Non-union water company employees had sued over the benefit reductions previously. But ultimately a court found the city could not be held liable because the promises were made to employees before the city took control of the waterworks.
“Obviously, the IURC has the authority as an independent agency of government to make the city comply with commitments made to the IURC when the city obtained commission approval to buy the waterworks,” Plummer said.
The ratepayer group estimates that non-union employees have been denied about $16.5 million in benefits since the city acquired the water utility in 2002. Indianapolis water customers should receive at least that much in the form of a rebate, should the commission elect not to order that amount paid to non-union employees, the group says.
A spokesman for Veolia said the claims by the ratepayers group “are baseless and some are factually inaccurate.” The company is preparing a response to be filed with the commission.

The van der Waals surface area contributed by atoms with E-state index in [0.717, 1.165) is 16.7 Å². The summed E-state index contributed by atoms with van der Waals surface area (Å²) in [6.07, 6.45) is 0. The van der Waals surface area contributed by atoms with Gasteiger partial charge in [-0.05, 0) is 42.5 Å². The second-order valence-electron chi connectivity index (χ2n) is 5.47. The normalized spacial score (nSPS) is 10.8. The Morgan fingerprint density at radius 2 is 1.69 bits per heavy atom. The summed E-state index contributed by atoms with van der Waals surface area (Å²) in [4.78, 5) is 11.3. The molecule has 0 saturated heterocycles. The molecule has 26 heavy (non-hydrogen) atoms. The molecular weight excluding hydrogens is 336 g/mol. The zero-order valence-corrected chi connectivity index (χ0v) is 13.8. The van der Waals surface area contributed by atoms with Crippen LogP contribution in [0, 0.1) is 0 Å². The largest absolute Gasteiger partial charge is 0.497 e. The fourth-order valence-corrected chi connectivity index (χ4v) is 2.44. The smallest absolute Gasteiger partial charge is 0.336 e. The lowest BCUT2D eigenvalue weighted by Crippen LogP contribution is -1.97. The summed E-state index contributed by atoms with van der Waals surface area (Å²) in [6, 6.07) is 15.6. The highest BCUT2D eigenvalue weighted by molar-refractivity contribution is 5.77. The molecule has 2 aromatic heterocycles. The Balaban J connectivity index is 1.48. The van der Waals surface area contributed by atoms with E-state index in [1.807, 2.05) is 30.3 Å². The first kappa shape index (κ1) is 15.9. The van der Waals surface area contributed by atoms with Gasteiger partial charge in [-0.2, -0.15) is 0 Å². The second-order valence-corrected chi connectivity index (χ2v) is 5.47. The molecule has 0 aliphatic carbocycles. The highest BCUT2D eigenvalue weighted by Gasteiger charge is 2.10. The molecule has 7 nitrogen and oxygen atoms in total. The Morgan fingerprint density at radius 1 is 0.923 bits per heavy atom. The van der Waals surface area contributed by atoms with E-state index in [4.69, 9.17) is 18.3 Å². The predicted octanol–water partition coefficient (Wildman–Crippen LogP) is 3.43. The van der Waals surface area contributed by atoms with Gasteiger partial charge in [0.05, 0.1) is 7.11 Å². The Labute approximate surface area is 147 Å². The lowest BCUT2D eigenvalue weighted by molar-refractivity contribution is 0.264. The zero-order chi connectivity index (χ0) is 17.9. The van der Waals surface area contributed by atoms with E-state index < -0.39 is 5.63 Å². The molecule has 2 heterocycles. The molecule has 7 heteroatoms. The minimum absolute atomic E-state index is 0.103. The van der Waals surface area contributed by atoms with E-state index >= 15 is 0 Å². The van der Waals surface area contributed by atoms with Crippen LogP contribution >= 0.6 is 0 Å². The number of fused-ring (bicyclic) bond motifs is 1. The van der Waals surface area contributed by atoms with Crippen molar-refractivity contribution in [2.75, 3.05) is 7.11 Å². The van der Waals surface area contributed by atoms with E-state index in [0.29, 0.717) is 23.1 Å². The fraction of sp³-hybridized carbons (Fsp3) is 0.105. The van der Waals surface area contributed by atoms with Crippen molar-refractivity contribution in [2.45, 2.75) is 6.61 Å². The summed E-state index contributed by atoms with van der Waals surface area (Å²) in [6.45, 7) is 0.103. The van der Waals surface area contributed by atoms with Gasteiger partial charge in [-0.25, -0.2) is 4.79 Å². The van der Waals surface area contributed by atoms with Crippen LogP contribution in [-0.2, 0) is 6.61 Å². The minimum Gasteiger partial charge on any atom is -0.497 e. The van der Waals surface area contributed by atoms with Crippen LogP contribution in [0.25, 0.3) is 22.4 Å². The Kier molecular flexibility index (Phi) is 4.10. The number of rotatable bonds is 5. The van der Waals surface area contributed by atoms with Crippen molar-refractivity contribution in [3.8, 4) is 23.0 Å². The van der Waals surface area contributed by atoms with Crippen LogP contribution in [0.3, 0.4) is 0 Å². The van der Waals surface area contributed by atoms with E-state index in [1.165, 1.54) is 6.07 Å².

City officials said the $29 million termination fee amount was agreed upon through mediation and provides that Veolia will continue to manage the water utility until the deal with Citizens is closed. That’s not expected to come until the first quarter of next year at the earliest.
Citizens said it expects to hire nearly all of Veolia’s 436 employees at the water utility.
Mayor Greg Ballard championed the sale as a way for the city to free up more than $425 million for city infrastructure improvements. Proponents also say the deal will save $60 million a year by consolidating the water utility under Citizens’ gas, steam and chilled-water operations.
Asked as part of his testimony whether Plummer anticipates his job could be in jeopardy, he said “I don’t anticipate that retribution will occur.”
“What’s right is right, and the non-union employees at Indianapolis Water were lied to … . We just want what was promised to us, promised to the City-County Council and promised to the IURC,” he said.